Physician-assisted dying for the terminally ill, on the consultation of two doctors, has been legal in Oregon, USA, and the Netherlands for many years. Evidence from these jurisdictions suggests that the law has been used as intended and not abused.
6.1: The Science Party supports the introduction of a well-regulated physician-assisted dying scheme. We remain committed to providing the relevant medical research and health care to bring humanity closer to indefinite life-extension.
The Science Party believes that physician-assisted dying should be available to people who:
- have a terminal illness as confirmed by two qualified medical practitioners;
- are over 18 years of age;
- are not experiencing a mental health episode that may prevent them from making consensual health decisions; and
- are not in a state that prevents the making of consensual health conditions (such as severe mental disability, brain damage or coma);
- the procedure must be reviewed by a court in each instance;
- the patient must first receive appropriate psychological or psychiatric counselling for underlying mental health conditions;
- and the patient must be made aware of all available treatments, expected duration of remaining life and expected pain levels.
In addition, the Science Party supports the following safeguards:
6.2: Physician-assisted dying may only be conducted in the following facilities (not inside regular health care facilities):
- dedicated hospices;
- the homes of those who intend to end their life, as authorised by a court; or
- registered end of life clinics (to be created under this legislation).
Healthcare paranoia is a serious issue that prevents some people from receiving healthcare. Some people are scared that indicating organ donation will result in doctors in killing them early to harvest organs. Other people refuse vaccinations for themselves and their children because they believe vaccines are unsafe. Allowing physician-assisted dying to occur in normal healthcare settings may prevent individuals seeking care they need. If hospitals stop being a safe place for some people because of the fear of being mistaken for an assisted-dying candidate, the net utility of legalising the procedure may actually be negative. To prevent unnecessary healthcare paranoia, physician-assisted dying should only be carried out in hospices, private homes under the authorisation of a relevant authority, and dedicated end of life clinics (which can provide services that can accommodate for a comfortable life-ending process).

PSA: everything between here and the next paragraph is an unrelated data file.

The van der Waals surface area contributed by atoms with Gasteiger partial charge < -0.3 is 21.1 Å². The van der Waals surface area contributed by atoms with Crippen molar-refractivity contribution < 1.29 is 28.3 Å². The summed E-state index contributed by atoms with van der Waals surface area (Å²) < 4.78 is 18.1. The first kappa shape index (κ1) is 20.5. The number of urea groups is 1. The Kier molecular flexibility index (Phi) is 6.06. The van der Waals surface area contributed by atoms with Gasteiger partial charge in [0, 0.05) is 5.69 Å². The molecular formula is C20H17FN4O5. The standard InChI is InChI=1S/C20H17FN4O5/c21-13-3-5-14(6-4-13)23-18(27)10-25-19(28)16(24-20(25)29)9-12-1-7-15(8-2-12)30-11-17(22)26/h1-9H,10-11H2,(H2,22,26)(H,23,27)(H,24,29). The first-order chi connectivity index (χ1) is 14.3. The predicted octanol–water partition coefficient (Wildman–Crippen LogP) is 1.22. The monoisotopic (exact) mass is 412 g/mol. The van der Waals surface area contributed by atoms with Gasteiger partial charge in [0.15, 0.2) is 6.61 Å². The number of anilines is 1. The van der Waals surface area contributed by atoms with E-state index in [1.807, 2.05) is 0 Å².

6.3: Create a new offence that criminalises coercing individuals into using physician-assisted dying services.
This law would be similar to existing laws that make it an offence to encourage someone to commit suicide. This law needs to be carefully constructed to allow people to provide information to people who are in end of life situations, but strong enough such that badgering a person into death is an offence with a proportional sentence attached to it. There is a risk that someone may be pressured into physician-assisted dying for inheritance, to stop the family losing money on treatments that prolong the inevitable, or simply because the emotional drain of caring for a dying person can be intense. We should protect those people who are close to death, as they are highly vulnerable individuals. They often only have real personal contact with those in the family who are most affected by extended suffering through to the end of life and sometimes the likely beneficiary of inheritance.
6.4: Legalise the sale of publications related to physician-assisted dying.
We believe in a strong debate surrounding the issue of physician-assisted dying. Books by Philip Nitschke which describe processes by which someone may die a less painful medically-assisted death are currently banned in Australia. While the Science Party believes strongly in preventing self harm, banning these books does little to prevent self harm (as there are numerous widely known methods for taking one's life) and ultimately silences debate on the issue. We therefore propose the removal of books regarding this issue from the list of censored books.
7. Secular government and religious freedom
The government should not fund religious organisations, religious events or religious instruction; nor endorse or be influenced by any particular religion. This impartiality should be reflected in the use of government funds and its processes.
Secularism is vital to ensure that all people are allowed to practice their beliefs freely without fear of retribution for the beliefs they hold, and is therefore a value people should embrace regardless of their own beliefs or lack thereof.
While the separation of church and state is most associated these days with atheists and agnostics, historically in the Western world the idea was developed by religious thinkers.
7.1: Recommend to the Australian Bureau of Statistics to change the Census question, "What is the person's religion?" to an unbiased question.
The purpose of the Census is to gather data on Australian residents. To ensure that this data is accurate, bias in the question should be avoided as far as possible. The census question has evolved over time to increase reliability. The logical next step is to ask whether the respondent has a religion before asking what the person's religion is.